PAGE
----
A $14,000 Gerdau donation to the Midlothian Fire Department took to the skies Tuesday afternoon outside of Midlothian Fire Station No. 1.
Firefighters, Gerdau employees and emergency responders surrounded firefighter Michael Happel as he fired up the department’s new DJI Matrice 200 Quadcopter drone. Happel piloted the drone above the fire station, across the street, back to the station and hovered it above the department’s fire trucks as he demonstrated the drone’s capabilities.
“It can pretty much fly in hurricane winds,” Happel explained.
The drone was donated to the Fire Department by Gerdau, a leading producer of steel production with a plant based out in Midlothian. Midlothian Fire Chief Dale McCaskill stated that Gerdau employees approached him several months ago with the desire to donate the drone to their department.
“We really haven’t had the opportunity to have our own drone in the organization,” McCaskill expressed. “They had an offer for us that they would like to purchase a drone, and they had made a suggestion on a $4,000 budget.”
McCaskill explained that the department initially settled for a drone that cost slightly above the budget at $4,600. But his contact at Gerdau pointed out that his model didn’t have a thermal camera on it, and they wanted to make that addition for the department’s sake.
They then upgraded the purchase by a few thousand dollars.
“It was never our intention to go that expensive,” McCaskill chuckled. “In the end, it kind of snowballed and we ended up with a $14,000 drone.”
Happel showed off the drone’s many capabilities during the demonstration on Tuesday. He said the drone has 10X zooming capabilities, could fly a maximum speed of 51 miles per hour and its 17-inch propellers could fly it to a four-mile range for 29 minutes.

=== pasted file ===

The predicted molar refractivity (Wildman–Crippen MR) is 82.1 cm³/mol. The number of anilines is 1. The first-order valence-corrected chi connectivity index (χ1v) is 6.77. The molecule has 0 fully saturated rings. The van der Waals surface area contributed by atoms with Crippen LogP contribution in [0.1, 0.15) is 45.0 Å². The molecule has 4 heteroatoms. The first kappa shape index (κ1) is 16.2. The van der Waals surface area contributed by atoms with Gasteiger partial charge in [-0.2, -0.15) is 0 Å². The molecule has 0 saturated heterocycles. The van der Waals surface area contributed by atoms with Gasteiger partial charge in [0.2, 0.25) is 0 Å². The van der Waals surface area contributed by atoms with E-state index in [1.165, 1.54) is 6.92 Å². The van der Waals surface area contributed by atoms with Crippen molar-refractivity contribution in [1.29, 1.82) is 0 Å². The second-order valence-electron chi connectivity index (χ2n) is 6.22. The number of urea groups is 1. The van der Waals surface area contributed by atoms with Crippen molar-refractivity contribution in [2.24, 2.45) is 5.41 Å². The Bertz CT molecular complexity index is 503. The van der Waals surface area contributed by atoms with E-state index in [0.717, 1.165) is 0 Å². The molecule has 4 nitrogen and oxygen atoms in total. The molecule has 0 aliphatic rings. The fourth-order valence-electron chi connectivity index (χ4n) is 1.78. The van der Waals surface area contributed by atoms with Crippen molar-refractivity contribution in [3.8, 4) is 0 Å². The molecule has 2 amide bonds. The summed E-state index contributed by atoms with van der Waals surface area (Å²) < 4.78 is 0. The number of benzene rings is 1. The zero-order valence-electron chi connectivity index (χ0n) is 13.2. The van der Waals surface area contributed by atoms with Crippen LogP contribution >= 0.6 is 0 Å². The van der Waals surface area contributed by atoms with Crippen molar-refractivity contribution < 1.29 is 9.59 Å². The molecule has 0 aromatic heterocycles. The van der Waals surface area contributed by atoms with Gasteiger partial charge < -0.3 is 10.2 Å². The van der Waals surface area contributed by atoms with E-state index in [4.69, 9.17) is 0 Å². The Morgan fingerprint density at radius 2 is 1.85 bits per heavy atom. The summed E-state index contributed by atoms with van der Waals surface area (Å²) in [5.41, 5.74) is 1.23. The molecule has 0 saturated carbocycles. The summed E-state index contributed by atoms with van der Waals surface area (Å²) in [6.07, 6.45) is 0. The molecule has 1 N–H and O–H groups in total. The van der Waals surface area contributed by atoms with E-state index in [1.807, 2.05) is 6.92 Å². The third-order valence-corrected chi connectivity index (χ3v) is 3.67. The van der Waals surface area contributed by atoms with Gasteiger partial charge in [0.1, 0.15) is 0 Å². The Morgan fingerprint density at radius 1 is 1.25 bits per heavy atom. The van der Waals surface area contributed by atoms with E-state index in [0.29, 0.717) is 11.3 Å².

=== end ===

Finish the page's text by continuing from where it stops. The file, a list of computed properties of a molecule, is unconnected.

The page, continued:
But Happel said one of the more impressive features about this particular drone is its military-grade thermal camera.
“If we had any type of house fire or brush fire, if there are hotspots that we couldn’t see at night, it’s going to pick that up,” Happel explained. “That camera is actually more expensive than the drone itself.”
Happel said that the drone could also be equipped with more camera options for other readings, such as carbon monoxide detection. He said the drone could be used for reconnaissance assignments if a scene is too dangerous for firefighters to inspect by themselves individually.
“It’s a very capable drone and camera that will enhance our ability to detect heat,” McCaskill said. “It will greatly enhance our safety and effectiveness on the fire ground.”
The Midlothian Fire Department currently has three firefighters certified to operate the drone, including Happel. McCaskill said the intention is to train nine of their engineers to become certified pilots for the drone, and potentially the administrative staff as well.
“We’ll try to have enough people certified that we can launch it whenever we need to get that real-time feedback that we need,” McCaskill stated.
McCaskill expressed gratitude to Gerdau for their generosity towards the Midlothian Fire Department, adding that this addition to their rescue tools would help the department to respond to emergencies more quickly.
“It’s important that they have the equipment they need, and we know they’re going to be here to respond if we have an emergency,” Gerdau human resources generalist Jayelle Kryder said. “This piece of equipment was a lot of money, but in the grand scheme of things when someone’s life is at stake, or you can get to somebody quicker, it’s not a lot at all.”